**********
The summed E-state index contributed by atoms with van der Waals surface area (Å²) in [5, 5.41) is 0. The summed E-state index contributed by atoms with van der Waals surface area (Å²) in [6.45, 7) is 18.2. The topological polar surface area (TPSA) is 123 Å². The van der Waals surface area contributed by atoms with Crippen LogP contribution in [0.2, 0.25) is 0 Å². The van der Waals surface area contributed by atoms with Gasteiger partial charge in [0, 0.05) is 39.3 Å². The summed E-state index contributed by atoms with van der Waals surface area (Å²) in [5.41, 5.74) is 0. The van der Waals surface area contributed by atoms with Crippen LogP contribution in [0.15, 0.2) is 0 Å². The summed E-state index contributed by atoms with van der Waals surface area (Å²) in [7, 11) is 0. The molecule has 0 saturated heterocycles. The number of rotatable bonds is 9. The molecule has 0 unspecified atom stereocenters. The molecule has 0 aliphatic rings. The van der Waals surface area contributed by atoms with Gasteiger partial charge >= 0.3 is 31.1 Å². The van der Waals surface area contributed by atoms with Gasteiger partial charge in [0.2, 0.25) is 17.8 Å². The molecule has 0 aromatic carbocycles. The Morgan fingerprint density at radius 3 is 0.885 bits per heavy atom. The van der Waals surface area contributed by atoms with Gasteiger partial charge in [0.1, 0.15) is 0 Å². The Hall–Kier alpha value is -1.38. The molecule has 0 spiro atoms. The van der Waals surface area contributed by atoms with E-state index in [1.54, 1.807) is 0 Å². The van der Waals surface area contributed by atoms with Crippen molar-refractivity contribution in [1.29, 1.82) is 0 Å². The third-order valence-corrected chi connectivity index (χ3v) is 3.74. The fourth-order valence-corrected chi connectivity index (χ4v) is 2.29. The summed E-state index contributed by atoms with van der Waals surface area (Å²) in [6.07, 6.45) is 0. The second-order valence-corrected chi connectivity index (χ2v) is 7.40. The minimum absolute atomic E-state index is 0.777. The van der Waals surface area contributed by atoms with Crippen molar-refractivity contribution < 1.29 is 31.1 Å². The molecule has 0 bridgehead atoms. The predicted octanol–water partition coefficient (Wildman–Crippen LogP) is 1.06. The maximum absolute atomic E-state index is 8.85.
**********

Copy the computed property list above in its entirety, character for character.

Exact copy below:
The summed E-state index contributed by atoms with van der Waals surface area (Å²) in [5, 5.41) is 0. The summed E-state index contributed by atoms with van der Waals surface area (Å²) in [6.45, 7) is 18.2. The topological polar surface area (TPSA) is 123 Å². The van der Waals surface area contributed by atoms with Crippen LogP contribution in [0.2, 0.25) is 0 Å². The van der Waals surface area contributed by atoms with Gasteiger partial charge in [0, 0.05) is 39.3 Å². The summed E-state index contributed by atoms with van der Waals surface area (Å²) in [5.41, 5.74) is 0. The van der Waals surface area contributed by atoms with Crippen LogP contribution in [0.15, 0.2) is 0 Å². The summed E-state index contributed by atoms with van der Waals surface area (Å²) in [7, 11) is 0. The molecule has 0 saturated heterocycles. The number of rotatable bonds is 9. The molecule has 0 unspecified atom stereocenters. The molecule has 0 aliphatic rings. The van der Waals surface area contributed by atoms with Gasteiger partial charge >= 0.3 is 31.1 Å². The van der Waals surface area contributed by atoms with Gasteiger partial charge in [0.2, 0.25) is 17.8 Å². The molecule has 0 aromatic carbocycles. The Morgan fingerprint density at radius 3 is 0.885 bits per heavy atom. The van der Waals surface area contributed by atoms with Gasteiger partial charge in [0.1, 0.15) is 0 Å². The Hall–Kier alpha value is -1.38. The molecule has 0 spiro atoms. The van der Waals surface area contributed by atoms with E-state index in [1.54, 1.807) is 0 Å². The van der Waals surface area contributed by atoms with Crippen molar-refractivity contribution in [1.29, 1.82) is 0 Å². The third-order valence-corrected chi connectivity index (χ3v) is 3.74. The fourth-order valence-corrected chi connectivity index (χ4v) is 2.29. The summed E-state index contributed by atoms with van der Waals surface area (Å²) in [6.07, 6.45) is 0. The second-order valence-corrected chi connectivity index (χ2v) is 7.40. The minimum absolute atomic E-state index is 0.777. The van der Waals surface area contributed by atoms with Crippen molar-refractivity contribution < 1.29 is 31.1 Å². The molecule has 0 bridgehead atoms. The predicted octanol–water partition coefficient (Wildman–Crippen LogP) is 1.06. The maximum absolute atomic E-state index is 8.85.